The Library at Mount Char was October’s pick for the Sword & Laser book club, as a “Sword” pick (meaning fantasy) and something meant to be mildly horror adjacent (as co-host Veronica Belmont doesn’t handle horror well – which is fine). The book itself is some okay splatter horror with a side of urban fantasy, but it didn’t quite land for me.
Library at Mount Char is a somewhat non-linear novel told partly from the perspective of Carolyn, one of a group of adoptive siblings raised by a being known only as “father”, who – after their parents were killed – adopted them and forced each of them to study various portfolios to serve, effectively, eventually as god-like figures. However, in the process, he horrifically abused each of them – never sexually, but frequently violently, in multiple cases brutally murdering them and then resurrecting them. That said, the siblings have sexually abused each other (so content warning for sexual assault in addition to violent death). However, now “Father” is dead, and the siblings now have to figure out who killed him, what to do about his enemies who are coming and would like to destroy the world, and who should take his place as Godhead.
We see this story through, again, the perspective of Carolyn, whose portfolio is languages (more on that later), along with a pair of other regular humans who get caught up in events – war hero Erwin and small-time B&E guy Steve. They provide some real grounding to the story, which helps because by the time the story has started Carolyn and all of her siblings lost whatever grasp on their humanity they had a long, long time ago.
That perhaps leads to one of the biggest problems of the story. Carolyn is our main viewpoint character, and she’s almost completely lost touch with her humanity and loses more and more of it as the story goes on. This is made more awkward because Carolyn’s “portfolio” is languages. As I’ve learned following multiple translators in anime & video games over almost a decade, part of what’s important when it comes to doing translation is a cultural understanding of your language and the language you’re translating into. You don’t just need to know the words, you need to know the cultural context for them.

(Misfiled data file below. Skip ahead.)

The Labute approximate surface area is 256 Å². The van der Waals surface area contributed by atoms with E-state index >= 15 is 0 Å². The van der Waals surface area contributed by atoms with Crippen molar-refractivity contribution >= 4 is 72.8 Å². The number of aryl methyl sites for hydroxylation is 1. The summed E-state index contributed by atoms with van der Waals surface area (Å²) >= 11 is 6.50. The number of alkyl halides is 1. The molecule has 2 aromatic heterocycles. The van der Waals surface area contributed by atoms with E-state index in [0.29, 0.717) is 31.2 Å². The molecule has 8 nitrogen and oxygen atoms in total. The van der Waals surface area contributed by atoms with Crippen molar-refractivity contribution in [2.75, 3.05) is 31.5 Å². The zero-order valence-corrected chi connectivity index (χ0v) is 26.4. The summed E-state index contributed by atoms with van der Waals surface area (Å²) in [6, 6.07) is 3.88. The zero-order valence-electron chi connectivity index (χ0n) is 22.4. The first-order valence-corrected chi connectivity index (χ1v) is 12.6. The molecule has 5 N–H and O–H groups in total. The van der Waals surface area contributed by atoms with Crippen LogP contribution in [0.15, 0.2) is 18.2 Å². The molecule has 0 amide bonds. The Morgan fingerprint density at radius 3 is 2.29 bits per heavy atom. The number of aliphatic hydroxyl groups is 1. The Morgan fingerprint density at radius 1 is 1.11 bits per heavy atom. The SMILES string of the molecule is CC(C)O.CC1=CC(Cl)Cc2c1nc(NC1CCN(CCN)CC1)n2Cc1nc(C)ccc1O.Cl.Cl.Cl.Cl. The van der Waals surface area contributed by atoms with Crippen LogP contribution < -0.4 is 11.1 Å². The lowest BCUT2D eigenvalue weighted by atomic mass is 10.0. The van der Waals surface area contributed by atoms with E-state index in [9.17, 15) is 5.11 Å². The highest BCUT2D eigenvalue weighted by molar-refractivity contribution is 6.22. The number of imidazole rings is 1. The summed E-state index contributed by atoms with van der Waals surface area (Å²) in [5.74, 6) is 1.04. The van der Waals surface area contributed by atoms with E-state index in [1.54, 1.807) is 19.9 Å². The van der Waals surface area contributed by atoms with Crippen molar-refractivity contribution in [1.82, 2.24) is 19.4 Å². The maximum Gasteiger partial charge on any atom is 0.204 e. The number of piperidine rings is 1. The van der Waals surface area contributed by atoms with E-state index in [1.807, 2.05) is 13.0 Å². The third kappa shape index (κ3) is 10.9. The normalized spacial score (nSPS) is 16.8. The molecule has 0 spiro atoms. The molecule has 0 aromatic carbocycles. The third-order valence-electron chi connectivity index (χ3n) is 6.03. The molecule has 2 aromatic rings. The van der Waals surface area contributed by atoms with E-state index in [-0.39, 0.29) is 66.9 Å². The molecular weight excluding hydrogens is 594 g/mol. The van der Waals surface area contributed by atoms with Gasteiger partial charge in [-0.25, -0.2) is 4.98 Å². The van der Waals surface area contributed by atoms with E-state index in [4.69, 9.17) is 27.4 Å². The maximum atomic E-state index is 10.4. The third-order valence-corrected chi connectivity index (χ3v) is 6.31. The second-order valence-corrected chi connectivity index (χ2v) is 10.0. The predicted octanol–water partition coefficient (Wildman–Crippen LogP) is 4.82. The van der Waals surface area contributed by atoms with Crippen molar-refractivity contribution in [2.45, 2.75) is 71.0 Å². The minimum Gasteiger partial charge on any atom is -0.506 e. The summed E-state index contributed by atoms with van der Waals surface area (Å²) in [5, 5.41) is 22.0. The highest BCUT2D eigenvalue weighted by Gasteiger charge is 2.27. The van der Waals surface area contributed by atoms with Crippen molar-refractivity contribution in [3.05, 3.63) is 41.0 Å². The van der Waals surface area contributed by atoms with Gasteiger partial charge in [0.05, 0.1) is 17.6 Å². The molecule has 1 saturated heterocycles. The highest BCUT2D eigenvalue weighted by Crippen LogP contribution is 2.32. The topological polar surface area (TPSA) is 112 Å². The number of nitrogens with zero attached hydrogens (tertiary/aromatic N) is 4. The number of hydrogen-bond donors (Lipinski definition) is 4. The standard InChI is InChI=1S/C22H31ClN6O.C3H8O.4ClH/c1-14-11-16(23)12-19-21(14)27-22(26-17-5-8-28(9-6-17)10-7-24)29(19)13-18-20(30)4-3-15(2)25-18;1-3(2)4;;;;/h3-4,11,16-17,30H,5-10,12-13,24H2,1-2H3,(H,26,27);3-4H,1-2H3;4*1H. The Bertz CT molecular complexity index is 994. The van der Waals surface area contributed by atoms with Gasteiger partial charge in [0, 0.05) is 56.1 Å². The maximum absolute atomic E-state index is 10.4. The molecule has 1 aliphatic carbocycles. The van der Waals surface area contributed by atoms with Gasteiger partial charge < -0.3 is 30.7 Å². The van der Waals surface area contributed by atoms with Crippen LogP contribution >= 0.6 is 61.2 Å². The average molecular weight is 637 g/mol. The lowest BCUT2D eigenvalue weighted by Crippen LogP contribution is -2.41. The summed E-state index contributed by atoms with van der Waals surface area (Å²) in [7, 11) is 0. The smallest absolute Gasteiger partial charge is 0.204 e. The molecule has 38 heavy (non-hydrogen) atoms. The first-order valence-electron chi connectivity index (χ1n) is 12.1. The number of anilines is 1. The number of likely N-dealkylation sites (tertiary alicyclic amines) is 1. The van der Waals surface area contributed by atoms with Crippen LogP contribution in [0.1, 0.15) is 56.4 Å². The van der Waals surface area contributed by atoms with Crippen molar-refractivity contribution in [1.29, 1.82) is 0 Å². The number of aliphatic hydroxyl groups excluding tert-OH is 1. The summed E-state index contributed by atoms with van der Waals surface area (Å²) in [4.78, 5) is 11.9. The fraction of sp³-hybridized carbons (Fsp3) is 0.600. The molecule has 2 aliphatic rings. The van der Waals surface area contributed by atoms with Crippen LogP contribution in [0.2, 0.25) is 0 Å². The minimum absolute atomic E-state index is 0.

For example, “The nail that sticks up will be hammered down,” is a Japanese expression that has multiple applications that stresses the importance of conformity and not standing out (with a slightly implied weight for collective action instead of individual action) – whereas an American expression I’ve encountered that has an almost (but not quite) opposite meaning is “The squeaky wheel gets the grease,” meaning that standing out by calling for action will, eventually, get action taken to address the call (this is not always true, but bear with me). I bring up those examples, because by the end of the book it feels like Carolyn does not understand what these expressions mean. There’s a global famine going on due to her actions, and she doesn’t understand why that’s bad. It makes it feel like the author doesn’t understand what it means to speak a language, or has spent any time partaking in a work that has been translated from a language that isn’t English.
That said, there are parts of this I liked. The book has what feels like a hallucinatory mix of the supernatural and the mundane, tempered with horrific amounts of gruesome violence that reminds me of Panos Cosmatos films (particularly Mandy), combined with some of my favorite parts of The Beyond by Lucio Fulci. That said, Cosmatos handles his tonal consistency better. I’ve encountered multiple works of anime and manga that have handled the shift from the mundane to the mythic, with a similar apocalyptic conclusion so much better (for that matter, the Shin Megami Tensei series pulls this off regularly).
It reminds me of the issues I’ve encountered in SF Fandom that led to me ultimately dropping my fanzine – a not-insignificant chunk of the audience, both in terms of readers and writers, who are unwilling to step outside of their zone – whether due to lack of familiarity, time, inclination, or in the case of creators – concerns about accusations of plagiarism leading them to just stop taking in fiction.
I don’t hate this book. I just don’t like it enough to recommend it.
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